Executives in Davos said they remained committed to tapping into
rising middle classes from Shanghai to Lagos, but some are pulling
back and redeploying resources in particularly difficult, low-margin
"It was a gold rush. Now the gold rush is over," said Jeff Joerres,
chief executive of staffing company Manpower Group <MAN.N>, whose
clients include many top international firms.
"In the past, regardless of industry and regardless of product, you
just ran to those emerging markets because there was an arbitrage
opportunity. Now there's a much more sanguine decision-making
The new mood follows a marked shift in the balance between the
world's main engines of economic growth that will see developed
economies, led by the United States, regaining their role as the
central driver of global output in 2014.
Emerging markets will still grow at a faster clip than developed
markets this year but the difference in growth rates will be the
lowest since 2002.
The World Bank last week raised its forecast for global growth for
the first time in three years, to 3.2 percent in 2014 from 2.4
percent in 2013. But it cut forecasts for developing countries to
5.3 percent for 2014, from 5.6 percent predicted in June.
The balance between emerging and developed economies is a central
topic at this week's World Economic Forum annual meeting in the
Swiss Alps, as highlighted by a session on Thursday entitled "BRICS
in Midlife Crisis?"
Growth rates for Brazil, Russia, India and China are half their
pre-financial crisis levels — and companies are taking a hard look
at alternatives beyond the "big four".
The Middle East and Indonesia were highlighted as hot-spots for
online growth by Yahoo <YHOO.O> CEO Marissa Mayer, while Marriott
International <MAR.O> boss Arne Sorenson said his group was opening
a new hotel in Rwanda.
However, a top executive at a U.S. tech company, who did not want to
be identified, said his firm was having an especially tough time in
Brazil, with big uncertainties also in Russia, leading the company
to look at deploying resources elsewhere.
In fact 60 percent of firms now expect to shift investment away from
the BRICs towards other more rapidly growing markets, according to
an Accenture survey of more than 1,000 executives.
"It's getting tougher and more competitive and some companies will
find that they haven't got the right strategy in certain places,"
said Mark Spelman, Accenture's strategy head.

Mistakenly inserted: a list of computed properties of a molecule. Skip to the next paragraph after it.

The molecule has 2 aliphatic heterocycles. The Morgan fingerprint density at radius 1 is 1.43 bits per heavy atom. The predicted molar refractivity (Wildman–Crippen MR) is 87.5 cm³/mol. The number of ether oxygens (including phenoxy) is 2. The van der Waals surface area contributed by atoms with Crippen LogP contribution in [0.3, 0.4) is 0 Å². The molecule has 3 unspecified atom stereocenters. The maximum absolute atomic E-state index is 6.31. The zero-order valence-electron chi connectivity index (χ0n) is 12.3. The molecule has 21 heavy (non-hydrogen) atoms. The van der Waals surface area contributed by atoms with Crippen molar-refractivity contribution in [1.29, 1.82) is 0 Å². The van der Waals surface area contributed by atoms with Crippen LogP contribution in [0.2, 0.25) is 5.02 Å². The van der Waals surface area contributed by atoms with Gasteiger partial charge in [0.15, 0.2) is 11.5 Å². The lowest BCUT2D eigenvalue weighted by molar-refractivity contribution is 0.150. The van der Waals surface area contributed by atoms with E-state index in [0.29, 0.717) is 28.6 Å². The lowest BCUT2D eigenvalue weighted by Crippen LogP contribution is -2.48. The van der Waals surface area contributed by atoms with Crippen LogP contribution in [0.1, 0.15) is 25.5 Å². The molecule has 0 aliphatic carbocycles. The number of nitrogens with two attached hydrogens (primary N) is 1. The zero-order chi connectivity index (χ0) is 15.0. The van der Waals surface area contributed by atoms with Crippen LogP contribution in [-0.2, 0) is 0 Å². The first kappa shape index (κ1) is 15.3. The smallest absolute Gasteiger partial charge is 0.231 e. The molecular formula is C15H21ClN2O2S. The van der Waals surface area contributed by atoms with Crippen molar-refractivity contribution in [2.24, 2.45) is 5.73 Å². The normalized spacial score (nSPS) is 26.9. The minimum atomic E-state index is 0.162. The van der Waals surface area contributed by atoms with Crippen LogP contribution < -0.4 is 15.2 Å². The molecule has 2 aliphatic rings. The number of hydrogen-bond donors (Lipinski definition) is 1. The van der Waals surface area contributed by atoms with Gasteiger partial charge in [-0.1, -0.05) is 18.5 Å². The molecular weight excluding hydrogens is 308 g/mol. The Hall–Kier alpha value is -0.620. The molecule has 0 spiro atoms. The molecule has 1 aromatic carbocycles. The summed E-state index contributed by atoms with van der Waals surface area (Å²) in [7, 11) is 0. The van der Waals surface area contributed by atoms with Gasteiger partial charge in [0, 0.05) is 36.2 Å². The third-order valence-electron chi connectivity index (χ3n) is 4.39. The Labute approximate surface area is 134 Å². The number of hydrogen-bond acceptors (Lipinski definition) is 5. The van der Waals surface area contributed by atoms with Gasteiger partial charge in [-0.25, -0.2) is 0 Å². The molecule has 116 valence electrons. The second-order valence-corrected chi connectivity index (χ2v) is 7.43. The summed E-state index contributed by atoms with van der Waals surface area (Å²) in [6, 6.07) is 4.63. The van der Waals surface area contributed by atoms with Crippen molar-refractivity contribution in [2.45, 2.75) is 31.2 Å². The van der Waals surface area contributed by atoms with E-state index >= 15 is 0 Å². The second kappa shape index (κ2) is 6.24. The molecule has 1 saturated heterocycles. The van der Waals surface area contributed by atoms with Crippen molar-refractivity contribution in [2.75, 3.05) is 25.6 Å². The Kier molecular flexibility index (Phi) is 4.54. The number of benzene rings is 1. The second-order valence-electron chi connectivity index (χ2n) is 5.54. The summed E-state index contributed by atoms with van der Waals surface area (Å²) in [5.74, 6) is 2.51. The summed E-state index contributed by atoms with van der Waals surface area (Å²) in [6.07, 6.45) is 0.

"There may be some that will pull out, but we will continue to see
more investment at the same time."
From autos to soap to whisky, multinational companies have been
increasing their exposure to emerging markets dramatically in recent
Europe's top 505 companies generated a third of their sales in
emerging markets in 2013, or 2.8 times more than in 1997, according
to Morgan Stanley. But the curve from here is set to flatten.
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"You should expect that line to go sideways for a while, but I don't
think it will fall materially," said Morgan Stanley strategist
"Companies will perhaps focus a bit more on opportunities in
developed markets — for example, a European chemical company might
want to relocate some assets in the U.S. to take advantage of low
In a few cases, companies are heading for the exit or scrapping
certain product lines in some emerging markets.
Cosmetics maker Revlon <REV.N> said at the end of December it would
leave China, where sales have been falling, and French rival L'Oreal
<OREP.PA> has stopped selling its Garnier beauty products in the
In India, too, difficult market conditions have prompted frustrated
foreign companies in sectors ranging from telecoms to retail to curb
The majority of firms, however, view current weakness in emerging
markets as a strategic hazard that will not seriously derail
planning assumptions based on solid long-term demographics.
"Since emerging markets are developing day by day, sometimes they
may go down and sometimes they may go up. We should not be so much
influenced by short-term trends or phenomena," said Toshiba <6502.T>
chairman Atsutoshi Nishida.
Consumer goods giant Unilever <ULVR.L> <UNc.AS>, which now generates
well over half its sales in emerging markets, also says it not going
to be deflected by tough times in Brazil, India and Indonesia.
That approach makes sound sense in the eyes of Martin Sorrell, head
of advertising agency WPP <WPP.L>, who is a long-term bull of
"Having emerging markets exposure was an advantage with analysts and
financial markets a year ago and now it's a disadvantage, which is
ludicrous. Whatever happens, these markets are the future," he said.
Indeed, a glance at the world's biggest cities suggests
international companies ignore the mega-trend towards developing
nations at their peril.
Only one of the world's 10 biggest conurbations now lies in North
America or Europe, according to consultancy Demographia — and New
York's position at No.8 looks precarious given the far faster pace
of growth of cities in Asia and Africa.
(Additional reporting by Alessandra
Galloni and Paul Carrel; editing by Mark Heinrich)
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